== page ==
Brief on taxation of Co-operative Housing Societies and Income Tax Return

In general, the perception is that the income of Co–operative Societies (‘CHS’) are not chargeable to tax and therefore many societies do not bother to take PAN number and file Income Tax Returns. This is simply a wrong perception since certain income of CHS is exempt however there are other incomes which are chargeable to tax.

Let’s examine on a case-to-case basis the income which normally earned by CHS:

a) Contribution from Members:

This are the most commonly credit side of profit and loss account of any CHS. They are credited under different heads namely Maintenance Charges, Municipal Taxes, Electricity Charges, Lift Maintenances Charges, Water Charges, etc.

It may be emphasized that the society merely acts as an agent who collects this charges on behalf of members and spend or utilise the same to meet the various day-to-day expenditure of the society. Any surplus generated from type of income is not chargeable to tax as it is exempted based on the ‘concept of Mutuality’. The basic principle of Mutuality is a mutual association arises when persons forming a group, associate together for a common object and contribute money for achieving that object and divide the surplus amongst them in the character. The cardinal requirement in case of mutual association is that “all the contributors to the common fund must be entitled to participate in the surplus and all the participators to the surplus must be contributors to the common trade.” In other words there should be complete identity between the contributors and the participators.

 b) Interest Charged on member Outstanding:

Interest charged by society on outstanding dues of members again forms a part of contribution from members. Moreover, it qualifies the test of mutuality since the contributors and participators are the same persons. Thus this is also an exempt income based on the concept of Mutuality.

c) Interest Income Earned on Investments:

Interest income earned can be further classified into interest earned from investments made in Co-operative Banks and interest from other Investments. Interest earned from any investment made in Co-operative Banks qualifies for deduction at 100% under section 80P(d). However other interest income on investments is fully taxable.

d) Dividend:

Dividend income received from Indian Companies is fully exempt u/s 10(34). Dividend received from Co-operative Banks qualifies for exemption under 80P(d) is therefore 100% deductible.

e) Rental Income from Advertisement Hoardings:

This is fully taxable under the head Business Income / Income from other sources. However expenses which can be directly attributable to earning of this income can be claimed against this income on a proportionate basis.

 f) Rental from Mobile / Cable Towers etc.:

Rental from mobile and cable towers is taxable under the head Income from House Property, considering the same it is eligible for standard deduction u/s 24 (a) at 30% of the rent. Also if society has borrowed capital to construct said building in which the tower has been erected than a proportionate deduction can be claimed for interest paid on borrowed capital.

 g) Rentals from use of open Spaces / Terrace:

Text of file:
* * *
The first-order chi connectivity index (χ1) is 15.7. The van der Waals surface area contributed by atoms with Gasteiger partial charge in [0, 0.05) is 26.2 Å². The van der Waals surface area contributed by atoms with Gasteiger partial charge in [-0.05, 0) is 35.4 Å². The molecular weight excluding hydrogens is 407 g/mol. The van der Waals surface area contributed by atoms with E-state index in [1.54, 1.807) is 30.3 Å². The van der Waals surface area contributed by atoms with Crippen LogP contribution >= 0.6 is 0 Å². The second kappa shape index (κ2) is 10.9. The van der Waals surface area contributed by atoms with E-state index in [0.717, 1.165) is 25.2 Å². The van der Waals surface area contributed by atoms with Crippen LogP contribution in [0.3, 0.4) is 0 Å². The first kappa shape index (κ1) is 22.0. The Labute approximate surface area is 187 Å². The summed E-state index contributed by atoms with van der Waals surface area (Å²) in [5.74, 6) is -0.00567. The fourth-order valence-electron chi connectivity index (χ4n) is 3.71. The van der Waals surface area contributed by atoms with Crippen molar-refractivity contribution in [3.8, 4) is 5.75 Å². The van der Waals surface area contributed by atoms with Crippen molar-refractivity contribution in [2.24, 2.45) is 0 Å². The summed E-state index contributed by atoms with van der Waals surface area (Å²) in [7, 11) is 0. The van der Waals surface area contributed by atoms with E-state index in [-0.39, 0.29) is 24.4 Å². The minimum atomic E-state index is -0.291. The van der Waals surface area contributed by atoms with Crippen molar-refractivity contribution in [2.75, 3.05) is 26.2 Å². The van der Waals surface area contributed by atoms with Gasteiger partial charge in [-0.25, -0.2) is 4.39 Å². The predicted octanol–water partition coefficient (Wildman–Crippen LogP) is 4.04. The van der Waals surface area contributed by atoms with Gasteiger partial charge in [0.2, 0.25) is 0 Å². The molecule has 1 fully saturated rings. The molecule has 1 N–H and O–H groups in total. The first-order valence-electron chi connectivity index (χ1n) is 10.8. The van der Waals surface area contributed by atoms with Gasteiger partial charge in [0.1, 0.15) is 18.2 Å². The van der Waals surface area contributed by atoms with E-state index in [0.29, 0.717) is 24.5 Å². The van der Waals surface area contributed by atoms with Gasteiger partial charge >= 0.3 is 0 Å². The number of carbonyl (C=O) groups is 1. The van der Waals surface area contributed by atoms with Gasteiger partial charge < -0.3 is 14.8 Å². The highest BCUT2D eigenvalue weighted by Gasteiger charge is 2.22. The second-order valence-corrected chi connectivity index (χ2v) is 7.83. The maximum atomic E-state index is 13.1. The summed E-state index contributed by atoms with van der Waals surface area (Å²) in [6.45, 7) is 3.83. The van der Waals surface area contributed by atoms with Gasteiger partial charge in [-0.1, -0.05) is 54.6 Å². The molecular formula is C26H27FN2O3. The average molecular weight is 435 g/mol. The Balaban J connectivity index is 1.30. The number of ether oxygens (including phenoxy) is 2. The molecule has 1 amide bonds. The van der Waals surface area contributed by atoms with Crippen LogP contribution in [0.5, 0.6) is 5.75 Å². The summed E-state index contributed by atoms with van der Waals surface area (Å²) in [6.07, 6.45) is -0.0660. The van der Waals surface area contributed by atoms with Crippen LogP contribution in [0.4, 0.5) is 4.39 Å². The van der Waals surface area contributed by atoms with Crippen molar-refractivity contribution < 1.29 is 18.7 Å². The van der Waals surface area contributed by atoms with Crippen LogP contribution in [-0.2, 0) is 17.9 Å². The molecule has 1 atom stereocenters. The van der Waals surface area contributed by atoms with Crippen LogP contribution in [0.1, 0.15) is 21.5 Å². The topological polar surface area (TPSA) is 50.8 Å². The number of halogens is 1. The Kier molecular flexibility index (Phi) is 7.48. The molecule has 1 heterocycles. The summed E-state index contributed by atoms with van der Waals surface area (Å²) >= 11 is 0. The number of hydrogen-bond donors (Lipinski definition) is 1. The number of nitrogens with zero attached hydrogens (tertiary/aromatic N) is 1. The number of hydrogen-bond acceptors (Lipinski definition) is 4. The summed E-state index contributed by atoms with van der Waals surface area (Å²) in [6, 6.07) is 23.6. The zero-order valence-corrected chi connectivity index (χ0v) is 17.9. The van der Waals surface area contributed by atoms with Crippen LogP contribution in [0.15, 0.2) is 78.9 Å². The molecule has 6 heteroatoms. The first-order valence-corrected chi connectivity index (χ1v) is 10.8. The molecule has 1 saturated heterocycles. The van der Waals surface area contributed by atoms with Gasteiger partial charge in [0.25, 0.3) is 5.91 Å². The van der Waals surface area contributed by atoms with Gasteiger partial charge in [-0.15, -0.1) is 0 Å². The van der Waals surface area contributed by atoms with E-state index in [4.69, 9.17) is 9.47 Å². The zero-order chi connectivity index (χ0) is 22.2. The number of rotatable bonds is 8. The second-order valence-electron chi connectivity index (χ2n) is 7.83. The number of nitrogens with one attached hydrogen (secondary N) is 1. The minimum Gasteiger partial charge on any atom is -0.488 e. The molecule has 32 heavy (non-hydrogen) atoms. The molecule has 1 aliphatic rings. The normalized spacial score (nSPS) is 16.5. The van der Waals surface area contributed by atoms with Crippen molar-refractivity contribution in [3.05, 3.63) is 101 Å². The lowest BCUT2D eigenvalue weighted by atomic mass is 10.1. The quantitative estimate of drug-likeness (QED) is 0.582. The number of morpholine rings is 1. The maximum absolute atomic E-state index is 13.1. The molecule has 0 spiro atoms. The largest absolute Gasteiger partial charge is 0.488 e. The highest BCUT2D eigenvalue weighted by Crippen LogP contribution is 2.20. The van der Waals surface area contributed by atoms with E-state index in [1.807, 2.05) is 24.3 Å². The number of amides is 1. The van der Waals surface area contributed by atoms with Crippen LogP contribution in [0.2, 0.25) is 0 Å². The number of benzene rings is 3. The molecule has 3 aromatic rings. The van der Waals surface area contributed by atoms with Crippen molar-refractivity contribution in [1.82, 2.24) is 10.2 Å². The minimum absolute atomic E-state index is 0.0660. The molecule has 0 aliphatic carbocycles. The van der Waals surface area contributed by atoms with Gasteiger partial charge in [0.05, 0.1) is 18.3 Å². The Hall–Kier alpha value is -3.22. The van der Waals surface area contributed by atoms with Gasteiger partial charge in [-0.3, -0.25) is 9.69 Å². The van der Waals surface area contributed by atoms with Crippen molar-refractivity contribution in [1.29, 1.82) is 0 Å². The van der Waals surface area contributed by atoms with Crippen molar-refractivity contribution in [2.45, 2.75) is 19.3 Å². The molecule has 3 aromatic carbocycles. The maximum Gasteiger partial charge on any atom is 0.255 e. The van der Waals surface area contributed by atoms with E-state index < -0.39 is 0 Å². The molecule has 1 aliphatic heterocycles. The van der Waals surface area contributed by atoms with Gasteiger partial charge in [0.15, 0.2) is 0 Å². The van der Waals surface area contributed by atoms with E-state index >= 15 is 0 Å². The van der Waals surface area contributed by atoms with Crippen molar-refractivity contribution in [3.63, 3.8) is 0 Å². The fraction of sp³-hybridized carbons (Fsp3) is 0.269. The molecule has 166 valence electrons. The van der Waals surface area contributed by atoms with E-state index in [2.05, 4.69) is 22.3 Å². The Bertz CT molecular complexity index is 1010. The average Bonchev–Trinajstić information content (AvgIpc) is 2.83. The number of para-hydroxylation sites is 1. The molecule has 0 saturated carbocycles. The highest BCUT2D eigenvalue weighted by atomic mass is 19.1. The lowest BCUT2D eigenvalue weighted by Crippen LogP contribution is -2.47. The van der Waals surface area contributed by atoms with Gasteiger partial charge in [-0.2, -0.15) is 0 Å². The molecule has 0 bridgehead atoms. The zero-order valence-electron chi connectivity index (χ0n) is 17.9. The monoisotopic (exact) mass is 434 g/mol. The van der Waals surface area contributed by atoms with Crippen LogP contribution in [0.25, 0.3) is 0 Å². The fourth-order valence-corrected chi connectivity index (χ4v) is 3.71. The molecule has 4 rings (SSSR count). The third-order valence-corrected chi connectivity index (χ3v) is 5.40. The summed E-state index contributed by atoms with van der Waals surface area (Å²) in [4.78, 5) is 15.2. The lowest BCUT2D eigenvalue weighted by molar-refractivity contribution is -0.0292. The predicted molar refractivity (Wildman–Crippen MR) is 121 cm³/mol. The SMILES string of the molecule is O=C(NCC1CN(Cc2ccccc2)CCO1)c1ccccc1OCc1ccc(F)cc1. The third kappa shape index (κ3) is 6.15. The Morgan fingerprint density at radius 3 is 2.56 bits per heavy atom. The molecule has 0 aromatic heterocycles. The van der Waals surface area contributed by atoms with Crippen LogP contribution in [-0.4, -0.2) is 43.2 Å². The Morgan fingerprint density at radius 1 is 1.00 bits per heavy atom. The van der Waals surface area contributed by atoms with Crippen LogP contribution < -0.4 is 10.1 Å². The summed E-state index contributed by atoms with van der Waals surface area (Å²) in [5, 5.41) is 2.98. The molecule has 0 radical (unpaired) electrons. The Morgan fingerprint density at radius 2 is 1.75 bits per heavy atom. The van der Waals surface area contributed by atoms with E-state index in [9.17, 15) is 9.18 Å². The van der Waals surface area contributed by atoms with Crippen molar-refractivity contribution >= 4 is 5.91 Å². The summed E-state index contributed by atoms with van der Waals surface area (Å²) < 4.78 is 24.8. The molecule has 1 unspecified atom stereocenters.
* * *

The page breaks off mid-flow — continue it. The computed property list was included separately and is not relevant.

If the Rentals are received for use of open ground or terrace the point which should be considered is whether it is received from Members or Non-members and if it is received from Members than it can be argued that it is not taxable on the grounds of ‘Mutuality’ and If it is received from Non-members or outsiders it shall be fully taxable under the head Income from House Property and will qualify for deductions as mentioned earlier.

h) Non – Occupancy Charges:

Though non – occupancy charges are being collected from members in their periodic bills, income tax departments view point has been that this amount is received from a members who has not been staying in the premises of the society. Therefore though he is a contributor he is not enjoying the amenities of the society is thus not a participator. Considering the same the mutuality concept is not satisfied and therefore this income is chargeable to tax.

However this view point is debatable and can always be argued in society’s favor as in some of the cases the ruling given is that “While comparing the contributors and participators in concept mutuality they should be compared as a class and not isolated or individual contributors”.

i) Parking Charges:

Again in this case the point to be seen is whether the collections are from Members or Non – Members. In case of collections from members, they are covered by concept of Mutuality. However, in case of societies having shopping complexes parking charges collected from outsiders would be taxable.

j) Transfer Fees:

Transfer Fees received by Co-operative Housing Society from the outgoing member on transfer of the flat up to the limit allowed by law viz. Rs. 25,000/- per flat, is not liable to tax.

As per the judgment of the Special Bench of ITAT, Mumbai, transfer fees received by a Co-operative Housing Society are exempt from income tax under the principle of mutuality. ITAT has also observed that if a society charges transfer fees or premium more than what is prescribed under the law, stern action should be taken against such society.

Further the societies are taxed as per the following slab:

Income upto   Rs 10,000                                     10%

Income upto   Rs 20,000                                     20%

Above Rs. 20,000                                                30%

The income tax as arrived above has to be increased by 4% of tax payable towards Health and Education Cess.

– By CA Hemant Ajmera

  Partner, DAS